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Then he was put back on the steeple. How glad he felt to be up in the sunshine again!

“I hope the sailors will look for me to-morrow,” he said.

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Who saw him die? “I,” said the Fly, “With my little eye;

I saw him die.”

Who caught his blood ? “I,” said the Fish, “With my little dish;

I caught his blood.”

Who made his shroud ? “I,” said the Beetle, “With my little needle ;

I made his shroud.”

Who will be the parson? “I,” said the Rook, “With my little book;

I will be the parson.”

Who will dig his grave? “I," said the Owl, “With my spade and trowel;

I'll dig his grave."

Who will be the clerk ? I,” said the Lark, “If 'tis not in the dark;

I will be the clerk.”

Who'll carry him to his grave? “I,” said the Kite, “If 'tis not in the night;

I'll carry him to the grave."

Who'll be the chief mourner ? “I,” said the Dove, “Because of my love;

I'll be chief mourner.”

Who'll sing a psalm ? “I,” said the Thrush,

As she sat in a bush ; “I'll sing a psalm.”

Who will bear the pall ? “We,” said the Wren,

Both the Cock and the Hen; “We will bear the pall."

Who will toll the bell ?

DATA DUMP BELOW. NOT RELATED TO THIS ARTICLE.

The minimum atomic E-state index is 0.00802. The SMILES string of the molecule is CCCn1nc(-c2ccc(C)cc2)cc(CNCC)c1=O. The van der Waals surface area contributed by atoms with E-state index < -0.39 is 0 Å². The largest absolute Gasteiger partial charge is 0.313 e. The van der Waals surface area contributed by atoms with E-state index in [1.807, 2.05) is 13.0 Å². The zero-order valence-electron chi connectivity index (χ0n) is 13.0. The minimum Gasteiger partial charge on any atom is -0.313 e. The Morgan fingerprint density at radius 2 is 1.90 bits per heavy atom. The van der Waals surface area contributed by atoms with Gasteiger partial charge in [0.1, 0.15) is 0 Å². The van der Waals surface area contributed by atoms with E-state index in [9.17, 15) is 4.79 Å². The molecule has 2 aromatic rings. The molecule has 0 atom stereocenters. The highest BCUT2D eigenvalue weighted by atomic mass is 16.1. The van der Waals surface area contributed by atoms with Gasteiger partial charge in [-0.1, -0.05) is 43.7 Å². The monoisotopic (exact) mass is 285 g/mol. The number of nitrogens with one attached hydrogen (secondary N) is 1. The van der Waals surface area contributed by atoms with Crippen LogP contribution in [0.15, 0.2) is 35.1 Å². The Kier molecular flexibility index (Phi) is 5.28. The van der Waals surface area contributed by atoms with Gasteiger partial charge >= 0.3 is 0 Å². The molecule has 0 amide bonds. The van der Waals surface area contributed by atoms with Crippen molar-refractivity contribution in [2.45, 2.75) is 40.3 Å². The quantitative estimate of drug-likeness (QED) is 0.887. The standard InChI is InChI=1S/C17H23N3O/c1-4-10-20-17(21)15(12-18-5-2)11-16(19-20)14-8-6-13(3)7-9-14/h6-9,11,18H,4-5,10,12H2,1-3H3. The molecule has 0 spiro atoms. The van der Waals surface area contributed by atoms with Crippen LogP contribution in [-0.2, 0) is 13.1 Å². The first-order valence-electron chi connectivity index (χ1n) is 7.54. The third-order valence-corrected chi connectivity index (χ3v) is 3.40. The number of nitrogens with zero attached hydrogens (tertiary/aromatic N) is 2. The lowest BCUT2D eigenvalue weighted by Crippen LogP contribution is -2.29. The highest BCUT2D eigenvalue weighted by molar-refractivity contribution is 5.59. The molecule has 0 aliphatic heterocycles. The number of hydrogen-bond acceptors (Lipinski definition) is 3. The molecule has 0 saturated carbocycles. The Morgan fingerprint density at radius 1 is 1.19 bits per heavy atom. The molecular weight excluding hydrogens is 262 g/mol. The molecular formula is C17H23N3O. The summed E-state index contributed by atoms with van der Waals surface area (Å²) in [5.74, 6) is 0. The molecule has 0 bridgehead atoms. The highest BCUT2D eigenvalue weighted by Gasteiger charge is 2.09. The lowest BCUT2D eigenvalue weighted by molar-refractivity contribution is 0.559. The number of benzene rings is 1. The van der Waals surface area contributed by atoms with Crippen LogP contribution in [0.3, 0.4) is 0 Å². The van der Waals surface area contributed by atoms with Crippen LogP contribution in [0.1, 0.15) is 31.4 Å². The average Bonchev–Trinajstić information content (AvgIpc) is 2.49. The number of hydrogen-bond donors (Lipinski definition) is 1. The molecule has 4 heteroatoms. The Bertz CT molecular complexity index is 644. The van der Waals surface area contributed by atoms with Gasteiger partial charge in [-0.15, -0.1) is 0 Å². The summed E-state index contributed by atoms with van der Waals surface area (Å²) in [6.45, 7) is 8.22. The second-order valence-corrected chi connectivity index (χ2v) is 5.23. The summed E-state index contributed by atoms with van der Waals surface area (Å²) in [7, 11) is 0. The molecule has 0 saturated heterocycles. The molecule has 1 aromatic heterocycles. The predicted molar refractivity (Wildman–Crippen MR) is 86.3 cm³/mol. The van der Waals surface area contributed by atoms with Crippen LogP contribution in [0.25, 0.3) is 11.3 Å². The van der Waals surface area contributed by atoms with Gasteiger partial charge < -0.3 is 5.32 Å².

“T,” said the Bull,
“ Because I can pull.”

So, Cock Robin, farewell.

All the birds of the air
Fell to sobbing and sighing,
When they heard the bell toll
For poor Cock Robin's dying.

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Hans was a little shepherd boy. He lived in Germany. One day he was standing with his sheep near a great wood when a hunter rode up to him.

“How far is it to the nearest village, my boy?” asked the hunter.

"It is six miles, sir," said Hans. “But the road is only a sheep track. You could easily miss your way.”

“My boy,” said the hunter with a grave face, “I have been lost in the wood. If you will show me the way I will pay you well.”


Hans shook his head. “I can not leave the sheep, sir,” he said. “They would stray into the wood and be killed by the wolves.”

“Suppose one or two sheep are eaten by the wolves, I will pay you more than you can earn in a year.”

“Sir, I can not go,” said Hans. “These sheep

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